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Finding Unseen Opportunities

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How can we solve problems differently than we do currently? Is there a way that will allow us to think differently? Is there a way to see unseen opportunities we can chase? And how do we know what we pursue is innovation at all?

Lately, I have been reading and re-reading Charlie Munger’s “Poor Charlie’s Almanac” and listening to Rory Sutherland’s podcast, O’Behave, which is about behavioural economics. And somehow ideas of these two men clicked in my head. And I came across some interesting ideas that might be useful in a daily design decision making process.

One of the central questions I was trying to answer is, how can we solve problems differently and see if what we found or solve is innovative?

The current process most of us use is a straightforward one. Define the problem, do research, and find solutions during the discovery stage. Then you design prototypes, you test it, and you build it.

But then I read what Charlie Munger (vice chairman of Berkshire Hathaway) wrote, and his approach seemed interesting to me. It looks like a “preventing system” or thinking in reverse.

 
The way complex adaptive systems work, and the way mental constructs work, problems frequently get easier to solve through “inversion”. If you turn problems around into reverse, you often think better .
— Charlie Munger
 

You must think in reverse

Indeed, many problems can’t be solved forward. And that is why the great algebraist Carl Jacobi so often said, “Invert always invert.” And that’s also why the Pythagoreans thought in reverse to prove that the square root of two was an irrational number.

It is not enough to think problems through forward. You must also think in reverse, much like the rustic who wanted to know where he was going to die so that he’d never go there.
— Charlie Munger

How to apply it?

Munger gave a great example of how this thinking can be applied in many ways. For example, you may ask yourself “How can I help India?”. Instead, you should ask “How can I hurt India?”. So this way you will see which actions will lead to a bad end so you can initially avoid them. This way you will have one of your answers to your central question.

And if given proper thought, it can be applied to product design or business overall. “How can I improve our product?” well in this case we should ask ourselves “How can I hurt our product?”. And your answers may be:

  • By deviating from the vision

  • By adding too many features to it

  • By making incremental changes

  • By listening to the wrong customers

  • Sacrificing functionality over beauty

This is an entirely different perspective of looking at things. It gives a different context — a reversed one. So you seek good judgement mostly by collecting instances of bad judgement, then you think over ways to avoid such outcomes.

 

Test counterintuitive things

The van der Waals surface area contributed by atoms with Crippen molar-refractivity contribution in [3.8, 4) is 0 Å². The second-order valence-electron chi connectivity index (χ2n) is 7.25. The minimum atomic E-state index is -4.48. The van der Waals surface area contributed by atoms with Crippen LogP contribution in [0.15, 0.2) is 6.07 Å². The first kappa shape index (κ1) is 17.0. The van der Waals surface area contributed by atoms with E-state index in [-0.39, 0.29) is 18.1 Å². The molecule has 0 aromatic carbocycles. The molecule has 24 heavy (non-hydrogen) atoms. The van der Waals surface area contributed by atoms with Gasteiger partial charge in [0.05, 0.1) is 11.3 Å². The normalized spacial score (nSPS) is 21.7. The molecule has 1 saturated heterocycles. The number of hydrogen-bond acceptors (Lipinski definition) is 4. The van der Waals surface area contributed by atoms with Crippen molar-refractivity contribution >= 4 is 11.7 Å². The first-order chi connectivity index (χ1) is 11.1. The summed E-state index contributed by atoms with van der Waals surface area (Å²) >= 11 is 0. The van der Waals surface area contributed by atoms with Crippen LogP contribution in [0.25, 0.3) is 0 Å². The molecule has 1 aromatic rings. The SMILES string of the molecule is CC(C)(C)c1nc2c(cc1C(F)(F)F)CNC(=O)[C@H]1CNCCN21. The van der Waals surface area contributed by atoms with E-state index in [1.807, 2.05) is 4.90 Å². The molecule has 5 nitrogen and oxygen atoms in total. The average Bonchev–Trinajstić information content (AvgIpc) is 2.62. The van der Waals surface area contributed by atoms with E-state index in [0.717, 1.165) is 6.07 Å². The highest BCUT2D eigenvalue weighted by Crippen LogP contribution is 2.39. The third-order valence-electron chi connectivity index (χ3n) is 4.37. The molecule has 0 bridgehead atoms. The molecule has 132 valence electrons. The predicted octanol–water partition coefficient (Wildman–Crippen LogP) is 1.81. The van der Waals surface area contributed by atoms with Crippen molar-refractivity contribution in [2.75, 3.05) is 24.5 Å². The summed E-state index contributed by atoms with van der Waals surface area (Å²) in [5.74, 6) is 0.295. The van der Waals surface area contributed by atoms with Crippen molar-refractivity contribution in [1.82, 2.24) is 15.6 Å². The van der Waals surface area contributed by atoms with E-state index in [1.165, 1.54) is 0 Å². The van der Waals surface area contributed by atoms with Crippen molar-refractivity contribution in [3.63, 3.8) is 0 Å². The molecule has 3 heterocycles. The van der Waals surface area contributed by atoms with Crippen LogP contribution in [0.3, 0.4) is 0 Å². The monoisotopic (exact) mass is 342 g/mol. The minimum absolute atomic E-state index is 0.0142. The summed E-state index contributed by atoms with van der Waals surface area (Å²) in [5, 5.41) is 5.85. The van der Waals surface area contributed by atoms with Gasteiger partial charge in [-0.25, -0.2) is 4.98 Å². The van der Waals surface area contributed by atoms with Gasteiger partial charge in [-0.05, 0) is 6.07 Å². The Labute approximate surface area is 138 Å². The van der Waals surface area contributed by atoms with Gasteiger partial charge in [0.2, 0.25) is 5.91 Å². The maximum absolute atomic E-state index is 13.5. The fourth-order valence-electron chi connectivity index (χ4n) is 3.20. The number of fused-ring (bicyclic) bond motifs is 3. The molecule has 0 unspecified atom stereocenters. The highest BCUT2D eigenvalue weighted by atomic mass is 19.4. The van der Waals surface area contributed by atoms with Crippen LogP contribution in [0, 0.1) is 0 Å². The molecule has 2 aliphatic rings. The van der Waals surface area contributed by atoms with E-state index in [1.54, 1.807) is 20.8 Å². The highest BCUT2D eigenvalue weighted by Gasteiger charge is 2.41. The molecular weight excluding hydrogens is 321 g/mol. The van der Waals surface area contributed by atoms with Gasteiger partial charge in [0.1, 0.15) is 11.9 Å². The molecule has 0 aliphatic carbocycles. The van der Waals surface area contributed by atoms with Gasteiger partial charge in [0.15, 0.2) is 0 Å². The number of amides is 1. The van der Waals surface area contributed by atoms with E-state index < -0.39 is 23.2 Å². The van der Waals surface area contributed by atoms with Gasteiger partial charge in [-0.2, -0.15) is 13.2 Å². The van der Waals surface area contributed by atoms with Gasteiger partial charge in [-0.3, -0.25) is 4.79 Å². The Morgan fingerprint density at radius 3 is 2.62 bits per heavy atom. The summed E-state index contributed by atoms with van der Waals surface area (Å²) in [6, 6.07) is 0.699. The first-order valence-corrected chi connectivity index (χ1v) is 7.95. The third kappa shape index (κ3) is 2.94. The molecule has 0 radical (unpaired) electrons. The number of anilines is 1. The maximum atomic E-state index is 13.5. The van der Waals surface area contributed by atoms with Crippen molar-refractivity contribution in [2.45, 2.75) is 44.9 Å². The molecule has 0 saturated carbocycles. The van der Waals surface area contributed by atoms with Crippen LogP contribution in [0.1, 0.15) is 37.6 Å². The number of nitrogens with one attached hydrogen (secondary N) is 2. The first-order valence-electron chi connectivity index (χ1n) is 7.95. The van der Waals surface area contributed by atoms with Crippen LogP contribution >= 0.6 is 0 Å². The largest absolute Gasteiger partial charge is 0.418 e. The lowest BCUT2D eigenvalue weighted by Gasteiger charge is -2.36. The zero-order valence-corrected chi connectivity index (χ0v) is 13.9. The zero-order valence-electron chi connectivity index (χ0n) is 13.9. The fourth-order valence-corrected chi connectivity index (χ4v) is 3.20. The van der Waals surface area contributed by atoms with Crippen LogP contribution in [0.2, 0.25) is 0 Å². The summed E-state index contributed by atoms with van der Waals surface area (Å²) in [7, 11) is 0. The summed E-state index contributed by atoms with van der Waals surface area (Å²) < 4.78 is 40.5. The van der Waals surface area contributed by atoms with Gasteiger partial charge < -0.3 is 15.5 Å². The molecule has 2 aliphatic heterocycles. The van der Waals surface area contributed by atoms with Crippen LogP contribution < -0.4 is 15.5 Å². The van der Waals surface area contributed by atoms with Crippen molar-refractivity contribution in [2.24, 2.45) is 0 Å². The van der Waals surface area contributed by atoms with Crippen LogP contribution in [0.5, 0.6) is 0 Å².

Munger’s approach is one, but sometimes you want to solve a problem by bringing something new to the game. So while listening to Rory Sutherland’s podcast, I came across an interesting idea he shared. He said that we must test counterintuitive things because your competitors aren’t.

When you test counterintuitive things, that’s when you have a chance to discover small stuff that makes a big difference for your product or company. It’s a much more valuable discovery when you find out something counterintuitive, rather than when you confirm something obvious.

Human beings tend to believe that only big things have a significant influence and smaller ones don’t (the same case I mentioned in my article — Why Small Teams Win And Big Ones Fail). So this way we look at big incentives more than at small ones. We are not looking at little things that have a big effect in comparison with bigger ones. Why? Because they are counterintuitive. And that took a while until it clicked.

 
The little things might turn out to be the big things. Make the ordinary, extraordinary. Find the hidden value. Our job is to make the new familiar and the familiar new .
— Rory Sutherland
 

But then a reasonable question would be — if I apply everything I just read, how do you know that you have designed something innovative? (unless you have been doing incremental changes) How can you indeed make sure that what you have found is something that is going to make an impact?

Innovation changes behaviour

Another interesting insight Rory shared is the definition of innovation given by Stewart Butterfield’s, co-founder of Slack. And it is the best definition of innovation I’ve heard so far. He said that:

 
Innovation is meaningful only when it changes the human behaviour.
 

The only useful metric for how successful innovation is, it’s the extent to which it changes behaviour. No little innovation has altered behaviour a lot, and not meaningful innovation has changed behaviour a little. So when you design something clever, but there is not change, this means it’s an invention. It may be something smart, but if the behaviour remains the same, then you did not innovate.

 
Eugen Esanu